The office without an office has become an increasingly disturbing phenomenon. You may work in an office where management is scrambling to increase density in the workspace, or you may have heard an in-the-trenches story from a friend whose cubicle shrank in size overnight or disappeared altogether to be replaced by an open workbench. These anecdotes are part of a real trend. The usual amount of square footage per employee has gone from 400 square feet in 1985 to 250 square feet today.
As employers from large corporations to government agencies seek to cut costs to remain competitive in the new economy, offices are shrinking to minimize the overall cost of real estate underfoot by increasing the density of team members in that space. By doing simple things like moving desks closer together, shrinking or eliminating cubicles and adopting open plan workspaces, companies can increase the density of their office space by a third. In real terms, this allows them to lower the cost of their real estate footprint by a third over the long run as leases run out and team members are shifted around to accommodate these changes. There are, however, hidden costs to this increased density and not just in the grumbles or potential loss in morale that reducing a worker’s footprint may instill.
A workspace is a social space both in the contemporary and the anthropological sense. In many ways, taking down cubicles and moving to an open office plan allows for increased communication and collaboration and a more open feeling to a workspace, but this also has its downsides. Opening up offices as a way to eliminate furniture that takes up room also leads to a lack of privacy. Workers can become distracted by the coworker who speaks loudly on the phone, or someone is trying to work on a deadline as a small group of people hold an impromptu meeting five feet away. When two people working very close together are attempting to do two different things, both of them legitimate (or not), conflict arises. As psychologist Cynthia McVey noted for a BBC article on this subject, “In the animal kingdom, overcrowding leads to aggression, more fighting. If there is a personality clash between people at work, and there is enough space around them, it can be dealt with. But if they’re sitting on each other’s shoulders, you’re much more likely to get aggression. They can get obsessed with the person who is annoying them”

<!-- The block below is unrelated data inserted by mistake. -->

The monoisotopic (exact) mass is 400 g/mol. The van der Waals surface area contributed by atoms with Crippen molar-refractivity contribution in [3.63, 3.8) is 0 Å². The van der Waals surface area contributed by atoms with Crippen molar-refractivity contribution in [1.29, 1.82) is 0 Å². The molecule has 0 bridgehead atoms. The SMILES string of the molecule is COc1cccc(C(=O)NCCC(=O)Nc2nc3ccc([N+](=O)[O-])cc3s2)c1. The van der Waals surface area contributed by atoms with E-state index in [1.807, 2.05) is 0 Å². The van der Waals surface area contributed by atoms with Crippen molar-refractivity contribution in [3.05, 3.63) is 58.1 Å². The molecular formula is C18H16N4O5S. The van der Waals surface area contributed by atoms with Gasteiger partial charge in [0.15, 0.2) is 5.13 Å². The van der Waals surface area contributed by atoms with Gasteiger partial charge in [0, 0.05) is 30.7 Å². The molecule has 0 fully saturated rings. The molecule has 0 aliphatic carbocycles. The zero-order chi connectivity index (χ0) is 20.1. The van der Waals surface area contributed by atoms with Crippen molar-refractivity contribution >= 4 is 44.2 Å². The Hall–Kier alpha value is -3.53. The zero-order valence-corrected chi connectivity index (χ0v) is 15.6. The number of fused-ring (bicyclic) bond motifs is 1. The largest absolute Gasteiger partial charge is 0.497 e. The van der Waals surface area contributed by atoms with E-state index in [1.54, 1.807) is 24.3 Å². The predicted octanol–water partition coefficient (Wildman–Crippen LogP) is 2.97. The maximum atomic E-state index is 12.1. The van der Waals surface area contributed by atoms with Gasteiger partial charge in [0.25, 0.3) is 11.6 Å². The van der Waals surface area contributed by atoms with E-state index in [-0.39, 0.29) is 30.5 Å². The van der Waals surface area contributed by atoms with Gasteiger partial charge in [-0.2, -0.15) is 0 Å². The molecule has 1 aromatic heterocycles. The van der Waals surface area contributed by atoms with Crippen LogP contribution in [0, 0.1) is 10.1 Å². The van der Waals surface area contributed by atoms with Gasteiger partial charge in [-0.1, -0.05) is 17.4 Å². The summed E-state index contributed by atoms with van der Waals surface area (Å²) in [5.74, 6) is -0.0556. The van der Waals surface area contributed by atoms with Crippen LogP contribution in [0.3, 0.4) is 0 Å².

Thus, while cutting real estate costs by a third sounds like an attractive option and often is, employers should consider how far to take office space downsizing if they can help it. For a decision-maker who is tasked with decreasing office space, one should consider the type of work employees will be doing in this space. Do some workers require privacy all of the time? Do some of them require privacy at specific times? It is important to designate more private areas that team members can retreat to in times of stress, or if they need to really focus on a specific task.
A number of companies make interesting and visually striking privacy booths for these more crowded, open offices. These range from areas to work or meet, to soundproof areas where people can simply stand up and carry on a personal cell phone conversation.
A lot of these booths and other workspace configurations offer great design with interesting curved shapes, comforting materials like felt, and striking colors. Good furniture design and layout can go a long way towards dissipating negative social energy in a room by facilitating and adapting to their needs. In a well-conceived high occupancy work floor, a person might start the day at an open area workbench catching up on e-mails and having a couple of quick meetings for scheduling and tracking projects. Then, they might move to a private work area to focus on some project that requires significant concentration and attention to detail. They might then reserve a private phone booth to catch up on calls with their clients or drop by a booth for five minutes for a personal phone call to counsel a family member in crisis.
A person working in a relatively crowded area that is well designed might find that moving around a bit to use their workspace to fulfill their needs is interesting and empowering. Others might prefer just to remain in one place that facilitated their needs all along – the private office.
In the end, we are adaptable, fitting into new environments and creating different tools to help us to address the needs that change creates even if, increasingly, we are creating this change ourselves through innovative workplace design.